Since becoming a guest at Federal Correctional Institution McKean in rural northwestern Pennsylvania on Jan. 25, former U.S. Rep. Chaka Fattah has been collecting tens of thousands of dollars in pension payments, as reported a year ago by my colleague Jonathan Tamari. But that may be coming to an end.
Fattah resigned from Congress after he was convicted in June 2016 on charges including racketeering, bribery, mail fraud, and money laundering. Sentenced to 10 years in jail for on-the-job offenses, he's still drawing his congressional pension.
How can that be? Congress in 2007 passed the Honest Leadership and Open Government Act — the Honorables seem to thrill at grandiloquent titles — that prohibits pensions for about three dozen crimes, including Fattah's.
There's a loophole, I am told by Demian Brady, research director of the National Taxpayers Union Foundation. The law bans pensions, he said, "but only when a member is 'finally convicted.'"
But I'm getting ahead of myself.
The U.S. Office of Personnel Management confirmed that Fattah is receiving a federal pension, but would not reveal the amount nor when he began taking it, citing privacy exemptions created by Congress.
It's kind of amazing that the people whom we elected, who work for us, voted to lower a curtain to prevent us from seeing what they are doing with our money.
The pension estimate was determined by the National Taxpayers Union Foundation, based on known salaries and lengths of service for members of Congress.
Congressman-turned-convict Fattah will continue receiving the pension until "he has exhausted his appeal rights," an OPM spokesman told me.
Ah. When will that happen? OPM suggested I ask the Department of Justice. So I did, emailing to ask when a convict's rights of appeal end.
Two days later, all I hear is crickets, so I ask another attorney, not government affiliated, who tells me a convict can appeal until the last day of a sentence. In fact, a convict can appeal even after the sentence is served.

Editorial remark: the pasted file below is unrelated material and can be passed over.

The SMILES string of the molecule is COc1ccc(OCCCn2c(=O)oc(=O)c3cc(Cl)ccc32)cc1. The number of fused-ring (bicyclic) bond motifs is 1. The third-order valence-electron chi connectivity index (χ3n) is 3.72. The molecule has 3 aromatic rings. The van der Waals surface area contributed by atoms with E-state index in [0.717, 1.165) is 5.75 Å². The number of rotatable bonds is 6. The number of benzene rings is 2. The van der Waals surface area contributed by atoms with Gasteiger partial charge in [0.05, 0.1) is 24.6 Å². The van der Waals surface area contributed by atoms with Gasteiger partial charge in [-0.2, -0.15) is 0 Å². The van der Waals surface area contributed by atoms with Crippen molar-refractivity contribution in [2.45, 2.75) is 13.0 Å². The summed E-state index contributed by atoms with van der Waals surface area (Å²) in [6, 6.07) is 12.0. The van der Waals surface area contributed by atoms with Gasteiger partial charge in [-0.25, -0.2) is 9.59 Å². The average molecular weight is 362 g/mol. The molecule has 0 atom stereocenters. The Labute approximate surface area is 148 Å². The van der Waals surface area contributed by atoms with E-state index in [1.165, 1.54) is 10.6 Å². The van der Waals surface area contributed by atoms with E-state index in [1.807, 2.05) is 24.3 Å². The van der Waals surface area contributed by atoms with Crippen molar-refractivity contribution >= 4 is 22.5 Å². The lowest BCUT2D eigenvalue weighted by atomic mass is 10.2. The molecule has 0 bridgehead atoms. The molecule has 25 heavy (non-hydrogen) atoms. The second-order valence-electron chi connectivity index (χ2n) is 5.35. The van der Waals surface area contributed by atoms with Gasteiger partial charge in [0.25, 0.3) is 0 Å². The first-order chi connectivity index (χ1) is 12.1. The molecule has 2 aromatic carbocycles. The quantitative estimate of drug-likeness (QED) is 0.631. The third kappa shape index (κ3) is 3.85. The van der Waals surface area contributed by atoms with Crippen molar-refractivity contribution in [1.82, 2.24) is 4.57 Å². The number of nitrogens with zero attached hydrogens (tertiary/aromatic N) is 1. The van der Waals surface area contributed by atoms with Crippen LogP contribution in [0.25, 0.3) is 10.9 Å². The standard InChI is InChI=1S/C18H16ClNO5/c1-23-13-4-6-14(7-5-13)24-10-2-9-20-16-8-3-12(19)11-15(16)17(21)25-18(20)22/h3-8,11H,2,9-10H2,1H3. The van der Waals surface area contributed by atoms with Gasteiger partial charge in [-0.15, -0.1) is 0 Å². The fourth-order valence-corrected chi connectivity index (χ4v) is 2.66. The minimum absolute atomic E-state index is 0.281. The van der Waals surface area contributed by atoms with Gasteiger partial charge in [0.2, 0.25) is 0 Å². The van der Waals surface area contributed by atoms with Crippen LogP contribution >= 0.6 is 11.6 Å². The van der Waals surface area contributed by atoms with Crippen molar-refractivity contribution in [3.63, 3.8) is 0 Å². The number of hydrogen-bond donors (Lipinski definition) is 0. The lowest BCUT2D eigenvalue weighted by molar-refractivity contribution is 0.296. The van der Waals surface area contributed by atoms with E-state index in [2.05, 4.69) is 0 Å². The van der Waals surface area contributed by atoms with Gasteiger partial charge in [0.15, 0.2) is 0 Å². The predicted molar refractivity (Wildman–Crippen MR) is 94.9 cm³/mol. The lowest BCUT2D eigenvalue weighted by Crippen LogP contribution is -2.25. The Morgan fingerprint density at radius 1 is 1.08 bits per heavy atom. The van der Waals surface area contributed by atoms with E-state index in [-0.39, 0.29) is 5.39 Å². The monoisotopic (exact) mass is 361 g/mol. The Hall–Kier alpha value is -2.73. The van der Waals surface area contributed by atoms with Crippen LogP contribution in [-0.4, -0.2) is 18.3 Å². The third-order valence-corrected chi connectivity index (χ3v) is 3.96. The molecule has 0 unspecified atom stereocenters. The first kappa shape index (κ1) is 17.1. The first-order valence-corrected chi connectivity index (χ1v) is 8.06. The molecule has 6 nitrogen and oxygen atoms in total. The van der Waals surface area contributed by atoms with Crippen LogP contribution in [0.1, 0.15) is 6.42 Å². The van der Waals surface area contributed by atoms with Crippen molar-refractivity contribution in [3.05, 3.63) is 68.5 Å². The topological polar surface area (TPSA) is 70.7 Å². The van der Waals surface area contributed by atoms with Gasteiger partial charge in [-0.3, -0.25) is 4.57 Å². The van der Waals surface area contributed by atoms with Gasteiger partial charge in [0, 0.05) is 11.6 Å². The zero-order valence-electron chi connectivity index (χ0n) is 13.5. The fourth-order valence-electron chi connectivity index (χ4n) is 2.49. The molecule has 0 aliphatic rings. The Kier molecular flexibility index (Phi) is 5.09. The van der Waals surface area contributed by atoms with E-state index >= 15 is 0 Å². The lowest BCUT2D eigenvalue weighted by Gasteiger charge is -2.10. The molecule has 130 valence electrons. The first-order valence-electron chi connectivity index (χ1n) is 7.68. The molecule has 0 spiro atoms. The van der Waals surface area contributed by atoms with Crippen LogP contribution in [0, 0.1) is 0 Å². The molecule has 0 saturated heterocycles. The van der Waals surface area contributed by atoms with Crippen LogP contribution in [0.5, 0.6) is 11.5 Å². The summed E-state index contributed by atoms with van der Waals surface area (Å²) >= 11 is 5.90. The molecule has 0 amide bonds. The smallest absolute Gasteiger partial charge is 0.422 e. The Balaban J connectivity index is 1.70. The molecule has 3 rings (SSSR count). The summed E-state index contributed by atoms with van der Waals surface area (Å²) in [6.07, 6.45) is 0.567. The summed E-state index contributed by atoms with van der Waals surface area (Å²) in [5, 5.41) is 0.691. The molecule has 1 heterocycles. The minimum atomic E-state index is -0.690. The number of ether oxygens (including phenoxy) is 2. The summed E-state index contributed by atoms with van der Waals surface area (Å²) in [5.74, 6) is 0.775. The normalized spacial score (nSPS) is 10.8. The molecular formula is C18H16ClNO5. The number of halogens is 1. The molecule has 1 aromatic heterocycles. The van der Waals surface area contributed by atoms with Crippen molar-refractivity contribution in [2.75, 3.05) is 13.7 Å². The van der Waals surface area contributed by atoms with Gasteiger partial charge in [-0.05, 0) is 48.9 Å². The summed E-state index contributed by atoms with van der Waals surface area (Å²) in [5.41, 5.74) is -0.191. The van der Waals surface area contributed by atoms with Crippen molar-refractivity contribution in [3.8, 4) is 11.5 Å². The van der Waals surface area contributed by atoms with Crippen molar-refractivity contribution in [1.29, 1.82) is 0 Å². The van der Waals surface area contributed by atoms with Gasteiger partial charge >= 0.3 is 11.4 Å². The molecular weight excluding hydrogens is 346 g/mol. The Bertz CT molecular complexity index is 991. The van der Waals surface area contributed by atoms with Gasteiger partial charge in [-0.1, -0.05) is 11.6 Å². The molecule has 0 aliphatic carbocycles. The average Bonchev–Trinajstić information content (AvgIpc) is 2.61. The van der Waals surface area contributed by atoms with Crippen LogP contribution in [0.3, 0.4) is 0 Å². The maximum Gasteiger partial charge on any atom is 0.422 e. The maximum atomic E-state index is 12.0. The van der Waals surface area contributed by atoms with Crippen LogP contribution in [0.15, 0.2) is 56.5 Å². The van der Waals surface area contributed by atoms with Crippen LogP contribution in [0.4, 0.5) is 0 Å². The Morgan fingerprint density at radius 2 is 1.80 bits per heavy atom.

By filing appeals, "convicted members of Congress could receive their pension for years, even while in prison," Brady wrote in a recent op-ed.
"We support the removal of government benefits if the crime itself was involving the capacity of the office," I was told by Craig Holman of Public Citizen, a nonprofit consumer rights advocacy group based in Washington, D.C.
Elected officials should lose their pensions upon conviction, Holman said.
Funny he should mention that.
Last month, to close the loophole, U.S. Rep. Claudia Tenney (R., N.Y.) introduced legislation with a succinct title — the No Pensions for Corrupt Politicians Act.
Tenney, a freshman rep with "a commitment to civility," told me she has three Republican and two Democratic co-sponsors. The purpose of her legislation is "to prevent members from collecting their taxpayer-funded pensions" if they have broken the law. What a concept.
Was her bill sparked by the pension drawn by the former congressman from Pennsylvania's Second District?
Do pigs snort? I'm Pennsylvania Proud.
If the politician later prevails in appeals, under Tenney's bill the pension would be restored and made retroactive.